The foregoing phenomenon can be exploited therapeutically with the use of long-acting GnRH receptor agonists. Such agonists are peptides with structures very similar to that of GnRH but with amino acid substitutions that enhance receptor binding affinity, increase resistance to proteolytic degradation, or both ( Fig. 1.9 ), thus providing continuous GnRH receptor stimulation. Although initial GnRH receptor agonism temporarily (e.g., for 1 to 2 weeks) increases gonadotropin release (gonadotropin “flare”), continued agonism leads to desensitization of gonadotropin secretion with accompanying reductions of gonadal sex steroid concentrations to castrate levels (“medical oophorectomy,” “medical castration,” “pseudomenopause”), typically over several weeks. These agents are useful in the therapy of gonadotropin-dependent disorders such as central precocious puberty, endometriosis, and prostate cancer.
Peptide GnRH receptor antagonists are also available for clinical use. These antagonists reversibly bind to, but do not stimulate, the GnRH receptor (i.e., competitive antagonism). Thus these agents do not initially stimulate gonadotropin release, and they reduce gonadotropins more rapidly than GnRH agonists—usually within 24 to 72 hours.
Gonadotropin-Releasing Hormone Stimulation of Gonadotrope Cells
The specialized cells that synthesize and secrete gonadotropins (i.e., gonadotropes) are located mainly in the lateral portions of the anterior pituitary gland and constitute 7% to 10% of the adenohypophysis cell population. GnRH action at the pituitary gonadotrope begins with GnRH binding to the GnRH type I receptor on the plasma membrane. The GnRH type I receptor is a member of the seven-transmembrane receptor family, a G protein–coupled receptor, and encoded on chromosome 4. GnRH receptor density varies in different physiologic conditions and exhibits a positive correlation with gonadotrope responsiveness to GnRH (e.g., with both being high in rodents during preovulatory gonadotropin surges ). GnRH receptor density appears to be modulated primarily by GnRH, with intermittent GnRH stimulation leading to increased GnRH receptor expression; this is a central facet of the self-priming effect of GnRH and an important mechanism by which GnRH action is modulated in different physiologic states.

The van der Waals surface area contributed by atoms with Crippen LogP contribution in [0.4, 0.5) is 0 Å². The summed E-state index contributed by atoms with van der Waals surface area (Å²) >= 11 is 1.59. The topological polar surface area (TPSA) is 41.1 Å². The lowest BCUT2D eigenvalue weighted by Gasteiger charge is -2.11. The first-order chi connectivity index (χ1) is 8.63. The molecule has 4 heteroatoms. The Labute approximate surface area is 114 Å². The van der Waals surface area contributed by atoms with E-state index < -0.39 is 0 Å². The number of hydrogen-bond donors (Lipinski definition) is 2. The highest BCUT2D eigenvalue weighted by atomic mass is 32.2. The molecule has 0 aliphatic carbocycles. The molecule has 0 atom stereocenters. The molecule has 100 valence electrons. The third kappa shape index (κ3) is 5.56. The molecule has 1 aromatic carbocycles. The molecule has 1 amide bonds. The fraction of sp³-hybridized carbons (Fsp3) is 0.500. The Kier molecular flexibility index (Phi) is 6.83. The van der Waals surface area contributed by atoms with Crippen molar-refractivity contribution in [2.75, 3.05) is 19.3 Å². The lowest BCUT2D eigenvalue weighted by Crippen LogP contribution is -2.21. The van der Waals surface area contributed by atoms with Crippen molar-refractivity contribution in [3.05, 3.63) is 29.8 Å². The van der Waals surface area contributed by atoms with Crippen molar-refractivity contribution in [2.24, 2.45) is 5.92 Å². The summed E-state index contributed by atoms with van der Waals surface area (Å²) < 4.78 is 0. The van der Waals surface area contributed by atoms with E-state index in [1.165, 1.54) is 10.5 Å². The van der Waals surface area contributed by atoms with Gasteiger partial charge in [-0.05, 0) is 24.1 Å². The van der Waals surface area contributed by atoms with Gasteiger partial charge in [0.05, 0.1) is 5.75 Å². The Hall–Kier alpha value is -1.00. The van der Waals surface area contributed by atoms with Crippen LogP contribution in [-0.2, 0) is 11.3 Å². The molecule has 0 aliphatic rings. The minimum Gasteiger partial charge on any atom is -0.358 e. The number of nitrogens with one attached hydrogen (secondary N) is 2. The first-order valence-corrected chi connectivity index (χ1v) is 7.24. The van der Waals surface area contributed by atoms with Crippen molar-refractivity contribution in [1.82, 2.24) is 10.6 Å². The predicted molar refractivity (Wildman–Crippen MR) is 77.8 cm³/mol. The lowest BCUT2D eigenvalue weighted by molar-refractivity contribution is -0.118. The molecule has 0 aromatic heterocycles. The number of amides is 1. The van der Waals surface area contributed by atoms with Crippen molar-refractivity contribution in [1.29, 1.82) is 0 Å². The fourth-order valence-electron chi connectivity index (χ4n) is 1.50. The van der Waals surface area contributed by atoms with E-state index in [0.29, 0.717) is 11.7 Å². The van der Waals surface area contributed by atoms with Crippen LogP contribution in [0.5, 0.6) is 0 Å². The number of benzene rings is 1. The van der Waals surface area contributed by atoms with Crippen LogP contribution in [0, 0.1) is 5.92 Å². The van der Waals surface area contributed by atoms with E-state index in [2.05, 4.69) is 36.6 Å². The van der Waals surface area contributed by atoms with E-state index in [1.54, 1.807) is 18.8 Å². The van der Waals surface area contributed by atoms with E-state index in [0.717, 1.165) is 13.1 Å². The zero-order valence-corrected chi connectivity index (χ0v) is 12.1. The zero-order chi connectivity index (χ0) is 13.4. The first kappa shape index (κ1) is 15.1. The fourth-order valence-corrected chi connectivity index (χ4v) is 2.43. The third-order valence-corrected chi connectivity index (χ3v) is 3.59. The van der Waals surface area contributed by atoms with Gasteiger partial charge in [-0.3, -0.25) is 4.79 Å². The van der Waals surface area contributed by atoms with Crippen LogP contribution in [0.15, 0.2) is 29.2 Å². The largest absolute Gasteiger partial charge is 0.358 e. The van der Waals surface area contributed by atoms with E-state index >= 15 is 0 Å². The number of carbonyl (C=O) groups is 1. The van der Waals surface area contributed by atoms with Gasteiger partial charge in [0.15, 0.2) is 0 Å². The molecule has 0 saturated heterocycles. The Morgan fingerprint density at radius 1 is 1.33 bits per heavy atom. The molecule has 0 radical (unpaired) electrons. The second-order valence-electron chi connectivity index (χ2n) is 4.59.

A majority of gonadotropes synthesize and secrete both LH and FSH. A detailed description of intracellular mechanisms of GnRH action on the gonadotrope is provided in Chapter 2 . Briefly, GnRH receptor binding activates the guanosine triphosphate (GTP)-binding protein G q/11 , leading to an increase in second messengers inositol 1,4,5-triphosphate (IP 3 ) and 1,2-diacylglycerol (DAG). Further intracellular signaling involves increased intracellular calcium and activation of various protein kinase C (PKC) isoforms, mitogen-activated protein kinases (e.g., extracellular signal–regulated kinase [ERK], c-Jun NH 2 -terminal kinase [JNK], and p38), calcium/calmodulin-dependent kinase II (Ca/CaMK II), and adenylate cyclase.
Each gonadotropin consists of two protein subunits, α and β. The 92–amino acid α-subunit is common to both LH and FSH—in addition to human chorionic gonadotropin (hCG) and TSH. β-Subunits for LH (LHβ) and FSH (FSHβ) are 121 and 117 amino acids in length, respectively, and account for the biologic specificity of these two hormones. GnRH stimulates gene expression of LHβ, FSHβ, and α-subunit, and the latter noncovalently dimerizes with either LHβ or FSHβ to form LH or FSH, respectively. Gonadotropins also undergo variable posttranslational modification, primarily glycosylation (addition of oligosaccharide moieties to specific amino acids), which influences bioactivity and elimination half-life. The gonadotropins are then packaged into secretory granules for eventual secretion.
Although GnRH is the primary stimulus for LH and FSH synthesis and release from a common cell type, concentrations of these two gonadotropins vary differentially throughout ovulatory cycles, with FSH predominance in the early follicular phase and LH predominance in the late follicular phase. This sequential pattern of FSH and LH predominance is important for normal follicular maturation, ovarian steroid production, and subsequent ovulation. At least two mechanisms govern differential gonadotropin secretion throughout ovulatory cycles. First, both estradiol and inhibins selectively inhibit FSH release from gonadotropes during the mid- and late follicular phase and the luteal phase. Second, different patterns of pulsatile GnRH release differentially affect gonadotropin synthesis and secretion. Specifically, rapid (high frequency) GnRH pulses favor LH, whereas slower (low frequency) GnRH pulses favor FSH synthesis and secretion. For example, studies in ovariectomized, GnRH-deficient monkeys reveal that a decrease in the frequency of exogenously administered GnRH pulses from one pulse per hour to one pulse every 3 hours results in a 65% increase in plasma FSH, despite a 50% decrease in LH ( Fig. 1.10 ). Similar findings have been described in sheep and humans. Detailed studies in rats demonstrate that rapid GnRH pulse stimulation favors α-subunit and LHβ mRNA expression, whereas slow GnRH pulses favor FSHβ mRNA expression. The mechanisms effecting differential LH and FSH expression in response to changes in GnRH pulse frequency are complex but include variations of GnRH receptor number on the gonadotrope cell surface and alterations of gonadotrope activin β B and follistatin expression (discussed later in the chapter).